Many Americans are wondering if health care reform will be enough to offset the massive financial burdens that have plagued the nation’s health care system for the past few decades. Preventative medicine would ideally keep people out of hospitals, but the sad truth is that Americans on Medicare are re-entering hospitals nearly as quickly as they’re discharged. According to a 2009 study by the New England Journal of Medicine, one-fifth of Medicare patients are readmitted to the hospital within 30 days of discharge. After 90 days, that percentage increases to one-third. Startlingly, after one year, two-thirds are either readmitted or they die.
Constant re-admission is a tremendous financial drain
The Huffington Post reports that Medicare cost taxpayers $17.4 billion in 2004. That tremendous cash outlay prompted Medicare administration to begin to monitor hospital re-admission rates. Those with high re-admit rates are financially penalized. This threat created a new industry, where companies would extend their services to those hospitals in need of improvement. As various studies show that 75 percent of re-admissions are preventable, there appear to be many avenues through which hospitals could enact improvements in patient care.
Hospitals and nursing facilities point fingers at one another
Lack of communication between acute care hospitals and skilled nursing facilities is a common thread in just how likely a patient is to avoid rebounding back into care. Not providing enough patient and medication info, neglecting follow-up appointments and providing confusing or contradictory patient care instructions are just some of the major problems America’s health care system faces, writes the Post. Older patients on Medicaid who are passed back and forth between care facilities tend to be the most vulnerable victims caught in the crossfire.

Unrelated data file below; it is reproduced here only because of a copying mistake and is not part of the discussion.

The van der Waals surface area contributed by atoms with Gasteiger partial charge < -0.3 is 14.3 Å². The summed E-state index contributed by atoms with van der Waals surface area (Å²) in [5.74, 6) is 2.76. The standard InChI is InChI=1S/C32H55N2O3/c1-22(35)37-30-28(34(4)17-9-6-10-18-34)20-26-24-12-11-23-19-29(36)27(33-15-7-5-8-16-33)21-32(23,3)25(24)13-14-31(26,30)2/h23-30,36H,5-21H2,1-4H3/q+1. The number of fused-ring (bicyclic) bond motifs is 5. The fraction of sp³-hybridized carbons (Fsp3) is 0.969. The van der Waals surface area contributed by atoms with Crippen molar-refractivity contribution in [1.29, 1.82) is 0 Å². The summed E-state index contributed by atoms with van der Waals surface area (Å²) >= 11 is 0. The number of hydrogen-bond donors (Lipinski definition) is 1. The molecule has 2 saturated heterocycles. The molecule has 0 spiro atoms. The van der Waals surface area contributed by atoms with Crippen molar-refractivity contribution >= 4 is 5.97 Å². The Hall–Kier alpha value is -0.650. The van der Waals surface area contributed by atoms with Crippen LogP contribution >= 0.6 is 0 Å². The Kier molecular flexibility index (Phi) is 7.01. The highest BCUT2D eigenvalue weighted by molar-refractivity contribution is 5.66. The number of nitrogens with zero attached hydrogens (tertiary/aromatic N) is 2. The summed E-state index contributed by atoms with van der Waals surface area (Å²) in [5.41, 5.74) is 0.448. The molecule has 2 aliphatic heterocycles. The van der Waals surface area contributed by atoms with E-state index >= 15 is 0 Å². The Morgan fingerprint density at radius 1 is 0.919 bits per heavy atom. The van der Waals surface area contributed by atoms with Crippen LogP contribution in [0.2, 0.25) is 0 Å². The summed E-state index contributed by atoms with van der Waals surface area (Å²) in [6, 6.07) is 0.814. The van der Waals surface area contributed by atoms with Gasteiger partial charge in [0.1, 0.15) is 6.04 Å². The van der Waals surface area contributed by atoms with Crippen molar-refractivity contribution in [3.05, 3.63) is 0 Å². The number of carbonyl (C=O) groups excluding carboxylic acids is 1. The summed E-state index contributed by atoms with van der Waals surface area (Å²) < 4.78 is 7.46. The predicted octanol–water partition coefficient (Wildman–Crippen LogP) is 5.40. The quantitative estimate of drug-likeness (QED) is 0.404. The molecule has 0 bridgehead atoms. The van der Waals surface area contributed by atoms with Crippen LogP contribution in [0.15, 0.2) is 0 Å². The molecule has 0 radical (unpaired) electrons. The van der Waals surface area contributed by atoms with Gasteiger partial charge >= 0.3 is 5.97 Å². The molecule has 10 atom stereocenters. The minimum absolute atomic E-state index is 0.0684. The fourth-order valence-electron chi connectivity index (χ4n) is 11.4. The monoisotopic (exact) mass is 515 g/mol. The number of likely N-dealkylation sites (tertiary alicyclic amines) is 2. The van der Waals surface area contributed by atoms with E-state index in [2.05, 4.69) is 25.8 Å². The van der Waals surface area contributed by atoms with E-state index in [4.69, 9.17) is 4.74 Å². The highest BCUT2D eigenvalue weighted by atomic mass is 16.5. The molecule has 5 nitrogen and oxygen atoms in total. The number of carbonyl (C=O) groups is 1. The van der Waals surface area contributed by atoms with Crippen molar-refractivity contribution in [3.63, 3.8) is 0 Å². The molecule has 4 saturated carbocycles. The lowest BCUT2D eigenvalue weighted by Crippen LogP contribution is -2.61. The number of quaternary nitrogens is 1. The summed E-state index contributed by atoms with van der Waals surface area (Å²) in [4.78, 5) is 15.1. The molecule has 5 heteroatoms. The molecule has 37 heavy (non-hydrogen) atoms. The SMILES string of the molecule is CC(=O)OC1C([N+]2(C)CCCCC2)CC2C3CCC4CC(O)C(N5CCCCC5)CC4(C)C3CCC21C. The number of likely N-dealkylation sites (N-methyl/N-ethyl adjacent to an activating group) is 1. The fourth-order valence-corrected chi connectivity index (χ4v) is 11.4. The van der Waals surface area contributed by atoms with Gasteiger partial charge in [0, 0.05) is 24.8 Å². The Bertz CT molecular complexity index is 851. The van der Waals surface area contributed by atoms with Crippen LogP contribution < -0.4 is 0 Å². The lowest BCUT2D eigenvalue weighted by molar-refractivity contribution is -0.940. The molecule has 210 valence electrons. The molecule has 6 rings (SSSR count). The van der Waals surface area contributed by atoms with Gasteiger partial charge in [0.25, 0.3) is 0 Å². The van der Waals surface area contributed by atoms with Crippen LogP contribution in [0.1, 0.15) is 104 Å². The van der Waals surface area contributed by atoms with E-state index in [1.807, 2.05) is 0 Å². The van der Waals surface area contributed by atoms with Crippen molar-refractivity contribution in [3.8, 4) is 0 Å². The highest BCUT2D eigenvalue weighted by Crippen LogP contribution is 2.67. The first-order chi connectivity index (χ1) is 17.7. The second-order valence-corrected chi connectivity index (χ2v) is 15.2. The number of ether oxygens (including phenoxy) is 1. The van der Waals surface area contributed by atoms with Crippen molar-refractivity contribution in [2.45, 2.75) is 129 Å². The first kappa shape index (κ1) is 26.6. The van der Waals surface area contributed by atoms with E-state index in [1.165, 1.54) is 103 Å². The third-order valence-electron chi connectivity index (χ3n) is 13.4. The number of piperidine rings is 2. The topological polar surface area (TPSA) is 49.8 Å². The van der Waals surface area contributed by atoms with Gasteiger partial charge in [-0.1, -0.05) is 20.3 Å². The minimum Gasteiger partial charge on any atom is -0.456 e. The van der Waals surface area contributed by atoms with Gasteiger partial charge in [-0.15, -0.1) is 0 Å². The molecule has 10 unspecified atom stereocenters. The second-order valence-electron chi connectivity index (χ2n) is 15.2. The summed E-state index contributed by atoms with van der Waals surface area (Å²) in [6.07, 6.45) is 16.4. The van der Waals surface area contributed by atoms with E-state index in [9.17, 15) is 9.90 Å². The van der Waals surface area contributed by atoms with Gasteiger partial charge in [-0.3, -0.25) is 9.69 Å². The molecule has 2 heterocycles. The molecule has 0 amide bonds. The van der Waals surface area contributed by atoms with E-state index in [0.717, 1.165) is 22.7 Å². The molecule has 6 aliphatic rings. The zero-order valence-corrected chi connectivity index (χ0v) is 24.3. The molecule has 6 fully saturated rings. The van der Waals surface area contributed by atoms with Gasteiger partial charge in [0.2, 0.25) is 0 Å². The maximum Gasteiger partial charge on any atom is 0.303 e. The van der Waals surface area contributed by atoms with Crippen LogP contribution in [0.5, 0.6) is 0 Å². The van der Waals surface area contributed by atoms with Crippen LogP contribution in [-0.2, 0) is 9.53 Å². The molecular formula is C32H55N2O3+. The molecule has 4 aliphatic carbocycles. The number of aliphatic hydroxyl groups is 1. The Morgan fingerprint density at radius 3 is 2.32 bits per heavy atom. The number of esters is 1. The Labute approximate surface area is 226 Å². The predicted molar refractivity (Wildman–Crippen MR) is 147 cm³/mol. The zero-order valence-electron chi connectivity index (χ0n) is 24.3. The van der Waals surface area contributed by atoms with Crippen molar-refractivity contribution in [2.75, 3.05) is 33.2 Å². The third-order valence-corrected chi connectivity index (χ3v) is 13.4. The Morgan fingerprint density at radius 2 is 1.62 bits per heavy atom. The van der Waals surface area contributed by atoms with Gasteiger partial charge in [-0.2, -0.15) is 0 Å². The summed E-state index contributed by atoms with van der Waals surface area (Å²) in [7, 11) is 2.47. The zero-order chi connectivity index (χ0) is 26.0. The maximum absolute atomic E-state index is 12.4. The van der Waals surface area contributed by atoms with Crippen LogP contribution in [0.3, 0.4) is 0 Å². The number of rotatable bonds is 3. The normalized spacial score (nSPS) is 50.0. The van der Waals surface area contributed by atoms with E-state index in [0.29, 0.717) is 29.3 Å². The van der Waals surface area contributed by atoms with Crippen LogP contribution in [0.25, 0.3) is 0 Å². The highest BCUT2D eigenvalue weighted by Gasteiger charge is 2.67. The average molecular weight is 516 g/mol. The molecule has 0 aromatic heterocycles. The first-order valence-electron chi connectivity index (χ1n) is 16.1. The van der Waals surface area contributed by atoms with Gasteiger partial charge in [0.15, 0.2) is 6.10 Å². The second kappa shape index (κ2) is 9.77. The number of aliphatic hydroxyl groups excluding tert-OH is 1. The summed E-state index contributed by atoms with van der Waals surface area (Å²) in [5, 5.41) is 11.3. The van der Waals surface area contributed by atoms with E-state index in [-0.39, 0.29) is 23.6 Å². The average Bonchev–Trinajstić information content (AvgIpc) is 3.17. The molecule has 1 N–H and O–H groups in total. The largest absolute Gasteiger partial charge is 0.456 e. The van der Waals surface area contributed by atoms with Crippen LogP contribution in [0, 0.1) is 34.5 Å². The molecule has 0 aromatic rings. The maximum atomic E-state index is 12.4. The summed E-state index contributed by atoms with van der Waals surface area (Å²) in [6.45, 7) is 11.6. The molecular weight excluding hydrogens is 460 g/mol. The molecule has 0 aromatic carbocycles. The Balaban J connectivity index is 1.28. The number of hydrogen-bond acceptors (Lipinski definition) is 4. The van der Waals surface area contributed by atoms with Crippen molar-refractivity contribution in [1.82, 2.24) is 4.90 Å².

How Medicare and private insurance may be hurting themselves
The Huffington Post cites an American Geriatric Society study that shows that Medicare and private insurance companies are “pushing very hard” to have stroke rehab patients admitted to skilled nursing facilities rather than inpatient rehab centers. Doing so is less expensive upfront, but the rebound rate is 14.3 percent at the former, while the more intensive care given at inpatient rehabilitation facilities results in only a 2 to 3 percent re-admission rate. Couple the obvious cost difference with the proven statistical fact that patients who enter inpatient rehab facilities after a stroke are three times more likely to return home after care and the lack of vision on the part of Medicare and private insurance becomes particularly disturbing.
Always question your doctor
Left to their own devices, medical facilities will work to move patients out of care as quickly as possible. This is why it is vitally important that patients (Medicare or otherwise) and their loved ones question doctors regarding the risk of re-admission, and to make sure they understand the necessary care going forward. See the Huffington Post article below for more specific info on what questions to ask your doctor.
Dr. Ian Scott on how to reduce hospital re-admissions
Huffington Post http://www.huffingtonpost.com/richard-c-senelick-md/the-bounce-back-effect-ho_b_677575.html
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